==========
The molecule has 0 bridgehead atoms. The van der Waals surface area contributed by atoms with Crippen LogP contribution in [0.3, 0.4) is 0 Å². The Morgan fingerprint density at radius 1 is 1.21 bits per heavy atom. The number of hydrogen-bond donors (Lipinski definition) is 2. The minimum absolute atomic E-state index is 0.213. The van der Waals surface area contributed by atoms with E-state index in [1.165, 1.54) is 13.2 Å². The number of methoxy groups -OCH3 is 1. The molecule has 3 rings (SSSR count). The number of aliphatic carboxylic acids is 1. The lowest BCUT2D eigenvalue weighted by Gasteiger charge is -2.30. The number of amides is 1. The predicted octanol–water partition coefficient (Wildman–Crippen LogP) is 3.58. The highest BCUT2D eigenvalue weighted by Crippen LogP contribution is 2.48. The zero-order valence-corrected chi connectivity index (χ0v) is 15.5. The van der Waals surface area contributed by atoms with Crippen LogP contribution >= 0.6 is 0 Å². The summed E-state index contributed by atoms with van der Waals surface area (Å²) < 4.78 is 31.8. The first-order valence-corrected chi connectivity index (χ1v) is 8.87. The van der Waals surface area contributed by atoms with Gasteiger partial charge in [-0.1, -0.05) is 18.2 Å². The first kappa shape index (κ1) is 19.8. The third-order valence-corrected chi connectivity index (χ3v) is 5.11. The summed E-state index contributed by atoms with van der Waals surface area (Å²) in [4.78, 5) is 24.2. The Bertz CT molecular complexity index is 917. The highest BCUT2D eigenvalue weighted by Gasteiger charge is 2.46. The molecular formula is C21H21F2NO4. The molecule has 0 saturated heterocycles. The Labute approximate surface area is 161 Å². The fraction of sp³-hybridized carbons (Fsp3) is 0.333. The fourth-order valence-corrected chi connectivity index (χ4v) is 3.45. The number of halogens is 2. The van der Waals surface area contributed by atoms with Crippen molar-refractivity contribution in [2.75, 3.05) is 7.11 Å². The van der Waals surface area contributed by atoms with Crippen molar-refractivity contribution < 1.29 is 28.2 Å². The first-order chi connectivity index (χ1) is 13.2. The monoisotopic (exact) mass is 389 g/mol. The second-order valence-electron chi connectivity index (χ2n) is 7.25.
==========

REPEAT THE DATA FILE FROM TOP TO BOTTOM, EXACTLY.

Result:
The molecule has 0 bridgehead atoms. The van der Waals surface area contributed by atoms with Crippen LogP contribution in [0.3, 0.4) is 0 Å². The Morgan fingerprint density at radius 1 is 1.21 bits per heavy atom. The number of hydrogen-bond donors (Lipinski definition) is 2. The minimum absolute atomic E-state index is 0.213. The van der Waals surface area contributed by atoms with E-state index in [1.165, 1.54) is 13.2 Å². The number of methoxy groups -OCH3 is 1. The molecule has 3 rings (SSSR count). The number of aliphatic carboxylic acids is 1. The lowest BCUT2D eigenvalue weighted by Gasteiger charge is -2.30. The number of amides is 1. The predicted octanol–water partition coefficient (Wildman–Crippen LogP) is 3.58. The highest BCUT2D eigenvalue weighted by Crippen LogP contribution is 2.48. The zero-order valence-corrected chi connectivity index (χ0v) is 15.5. The van der Waals surface area contributed by atoms with Crippen LogP contribution >= 0.6 is 0 Å². The summed E-state index contributed by atoms with van der Waals surface area (Å²) < 4.78 is 31.8. The first-order valence-corrected chi connectivity index (χ1v) is 8.87. The van der Waals surface area contributed by atoms with Gasteiger partial charge in [-0.1, -0.05) is 18.2 Å². The first kappa shape index (κ1) is 19.8. The third-order valence-corrected chi connectivity index (χ3v) is 5.11. The summed E-state index contributed by atoms with van der Waals surface area (Å²) in [4.78, 5) is 24.2. The Bertz CT molecular complexity index is 917. The highest BCUT2D eigenvalue weighted by Gasteiger charge is 2.46. The molecular formula is C21H21F2NO4. The molecule has 0 saturated heterocycles. The Labute approximate surface area is 161 Å². The fraction of sp³-hybridized carbons (Fsp3) is 0.333. The fourth-order valence-corrected chi connectivity index (χ4v) is 3.45. The number of halogens is 2. The van der Waals surface area contributed by atoms with Crippen molar-refractivity contribution in [2.75, 3.05) is 7.11 Å². The van der Waals surface area contributed by atoms with Crippen molar-refractivity contribution < 1.29 is 28.2 Å². The first-order chi connectivity index (χ1) is 13.2. The monoisotopic (exact) mass is 389 g/mol. The second-order valence-electron chi connectivity index (χ2n) is 7.25.